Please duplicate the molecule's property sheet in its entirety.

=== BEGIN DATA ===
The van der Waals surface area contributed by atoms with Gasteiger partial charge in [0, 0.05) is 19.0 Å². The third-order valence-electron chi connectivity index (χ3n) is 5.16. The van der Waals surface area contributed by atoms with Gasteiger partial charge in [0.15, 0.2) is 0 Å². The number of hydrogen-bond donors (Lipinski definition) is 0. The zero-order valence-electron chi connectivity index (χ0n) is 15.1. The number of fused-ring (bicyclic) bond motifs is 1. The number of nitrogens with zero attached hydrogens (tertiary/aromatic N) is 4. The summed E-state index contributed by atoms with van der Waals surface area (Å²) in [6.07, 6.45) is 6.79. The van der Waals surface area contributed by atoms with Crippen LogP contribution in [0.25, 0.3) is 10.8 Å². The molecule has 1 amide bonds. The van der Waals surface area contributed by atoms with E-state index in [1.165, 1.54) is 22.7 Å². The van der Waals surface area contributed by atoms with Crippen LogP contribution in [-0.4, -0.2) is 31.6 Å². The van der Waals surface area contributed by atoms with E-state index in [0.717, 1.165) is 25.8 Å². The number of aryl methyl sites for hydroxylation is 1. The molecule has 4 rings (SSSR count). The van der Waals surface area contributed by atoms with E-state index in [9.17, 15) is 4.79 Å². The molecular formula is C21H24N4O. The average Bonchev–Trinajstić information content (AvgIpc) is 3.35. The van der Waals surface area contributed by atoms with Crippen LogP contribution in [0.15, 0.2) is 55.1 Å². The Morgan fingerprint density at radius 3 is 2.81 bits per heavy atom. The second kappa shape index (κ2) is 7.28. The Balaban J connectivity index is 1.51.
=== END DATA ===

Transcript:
The van der Waals surface area contributed by atoms with Gasteiger partial charge in [0, 0.05) is 19.0 Å². The third-order valence-electron chi connectivity index (χ3n) is 5.16. The van der Waals surface area contributed by atoms with Gasteiger partial charge in [0.15, 0.2) is 0 Å². The number of hydrogen-bond donors (Lipinski definition) is 0. The zero-order valence-electron chi connectivity index (χ0n) is 15.1. The number of fused-ring (bicyclic) bond motifs is 1. The number of nitrogens with zero attached hydrogens (tertiary/aromatic N) is 4. The summed E-state index contributed by atoms with van der Waals surface area (Å²) in [6.07, 6.45) is 6.79. The van der Waals surface area contributed by atoms with Crippen LogP contribution in [0.25, 0.3) is 10.8 Å². The molecule has 1 amide bonds. The van der Waals surface area contributed by atoms with E-state index in [1.165, 1.54) is 22.7 Å². The van der Waals surface area contributed by atoms with Crippen LogP contribution in [-0.4, -0.2) is 31.6 Å². The van der Waals surface area contributed by atoms with E-state index in [0.717, 1.165) is 25.8 Å². The number of aryl methyl sites for hydroxylation is 1. The molecule has 4 rings (SSSR count). The van der Waals surface area contributed by atoms with E-state index in [9.17, 15) is 4.79 Å². The molecular formula is C21H24N4O. The average Bonchev–Trinajstić information content (AvgIpc) is 3.35. The van der Waals surface area contributed by atoms with Crippen LogP contribution in [0.15, 0.2) is 55.1 Å². The Morgan fingerprint density at radius 3 is 2.81 bits per heavy atom. The second kappa shape index (κ2) is 7.28. The Balaban J connectivity index is 1.51.